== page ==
Furthermore, the naval air capabilities that had been fielded and fine-tuned for open-ocean engagements, such as the extremely long- range (90-plus miles) Phoenix air-to-air missile carried by the F-14 fleet defense fighter, were of little relevance to the allied coalition’s predominantly overland air combat needs. Navy F-14s also were not assigned to the choicest combat air patrol (CAP) stations in Desert Storm because, having been equipped for the less-crowded outer air battle in defense of the carrier battle group, they lacked the redundant onboard target recognition systems that the rules of engagement promulgated by U. S. Central Command (CENTCOM) required for the denser and more conflicted air operations environment over Iraq. Relatedly, because of the Navy’s lack of a compatible command and control system that would enable receipt of the document electronically, the daily air tasking order (ATO) generated by the Air Force– dominated combined air operations center (CAOC) in Saudi Arabia had to be placed aboard two S-3 antisubmarine warfare aircraft in hard copy each day and flown to the six participating carriers so that the next day’s air-wing flight schedules could be written. As for the Navy’s other habit patterns and equipment items developed for open-ocean engagements, such as fire-and-forget AGM-84D Harpoon antiship missiles, ordnance supply planning purely to meet anticipated mission needs, and decentralized command and control, all were, in the words of the former vice chairman of the Joint Chiefs of Staff (JCS), Admiral William Owens, “either ruled out by the context of the battle or were ineffective in the confined littoral arena and the environmental complexities of the sea-land interface.” Naval aviation performed commendably in Desert Storm only because of its inherent professionalism and adaptability, not because its doctrine and weapons complement had been appropriate to the demands of the situation.

As examples of its deficiencies in equipment that impeded naval aviation’s performance during the Gulf War, although it had clearly been equipped with advanced and capable combat aircraft by the time the war began, the Navy mainly dropped Vietnam-era unguided munitions, primarily the Mk 80-series 500-, 1,000-, and 2,000-lb general- purpose bombs. Throughout the war, the only carrier-based attack aircraft that was capable of self-designating laser-guided bombs (LGBs) was the A-6E. The A-7 and F/A-18 could also carry and deliver LGBs but only with the enabling support of nearby A-6Es that could laser-designate their targets for them, which was not an advisable tactic in heavily defended enemy airspace. Moreover, to remain safely above the enemy’s man-portable infrared SAM and antiaircraft artillery (AAA) threat envelopes, they were required to operate solely from a standoff perch at medium and high altitudes, where visual weapon delivery techniques were less accurate because of the longer slant ranges to targets. The Navy’s electro-optically guided Walleye munition could be used only in daylight and in visual meteorological conditions. Carrier- based ground-attack aircraft also did not have anything like the weapons system video capability that was installed in the Air Force’s F-111, F-117, F-15E, and F-16.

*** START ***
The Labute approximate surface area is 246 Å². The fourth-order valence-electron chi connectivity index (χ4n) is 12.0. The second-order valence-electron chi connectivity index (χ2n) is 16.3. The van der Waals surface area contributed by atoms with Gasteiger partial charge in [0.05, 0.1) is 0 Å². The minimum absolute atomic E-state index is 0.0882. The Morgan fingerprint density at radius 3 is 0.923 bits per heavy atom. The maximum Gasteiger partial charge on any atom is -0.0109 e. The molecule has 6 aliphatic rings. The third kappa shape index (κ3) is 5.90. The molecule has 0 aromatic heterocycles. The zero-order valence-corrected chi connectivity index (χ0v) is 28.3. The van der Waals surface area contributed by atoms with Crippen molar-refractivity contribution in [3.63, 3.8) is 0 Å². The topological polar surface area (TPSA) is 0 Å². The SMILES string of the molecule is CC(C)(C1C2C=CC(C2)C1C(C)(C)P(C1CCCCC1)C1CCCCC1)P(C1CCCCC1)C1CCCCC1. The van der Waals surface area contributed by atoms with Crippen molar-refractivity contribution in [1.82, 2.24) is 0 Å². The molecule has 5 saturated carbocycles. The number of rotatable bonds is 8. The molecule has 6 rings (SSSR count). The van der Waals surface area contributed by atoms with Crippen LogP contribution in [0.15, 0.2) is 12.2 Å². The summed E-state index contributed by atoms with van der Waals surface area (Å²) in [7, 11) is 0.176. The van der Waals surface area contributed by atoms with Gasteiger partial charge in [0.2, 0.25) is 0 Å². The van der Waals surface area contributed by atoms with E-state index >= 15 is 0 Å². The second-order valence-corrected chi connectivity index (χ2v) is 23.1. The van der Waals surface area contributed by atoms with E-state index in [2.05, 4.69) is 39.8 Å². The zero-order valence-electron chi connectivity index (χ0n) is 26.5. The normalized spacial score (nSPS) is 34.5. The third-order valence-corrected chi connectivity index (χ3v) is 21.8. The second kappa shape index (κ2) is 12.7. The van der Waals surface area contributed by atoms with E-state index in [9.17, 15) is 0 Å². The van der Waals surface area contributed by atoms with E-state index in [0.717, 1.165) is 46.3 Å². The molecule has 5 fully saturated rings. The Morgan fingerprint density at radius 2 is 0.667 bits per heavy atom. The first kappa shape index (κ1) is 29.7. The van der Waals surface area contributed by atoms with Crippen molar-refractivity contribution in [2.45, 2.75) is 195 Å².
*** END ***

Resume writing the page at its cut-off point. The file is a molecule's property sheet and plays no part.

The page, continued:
Because of the Navy’s lack of a significant precision-strike capability when its call to deploy for Desert Storm arose, its six carrier air wings that participated in the campaign were denied certain targets that were assigned to the Air Force instead by default. The participating carrier air wings also had to turn down some target-attack opportunities because of their lack of a penetrating munition such as the Air Force’s Mk 84 improved 2,000-lb bomb. Other unmet Navy needs were for more LGBs, for automatic laser target designators for all strike aircraft, and for state-of-the-art mission recorders for conducting better bomb-damage assessment (BDA). One strike-fighter squadron’s after-action report not long after the Gulf War ended remarked that the Navy’s general lack of the sort of precision-attack capability that the Air Force had used to such telling effect in the war “was eloquent testimony that naval aviation had apparently missed an entire generation of weapons employment and development.”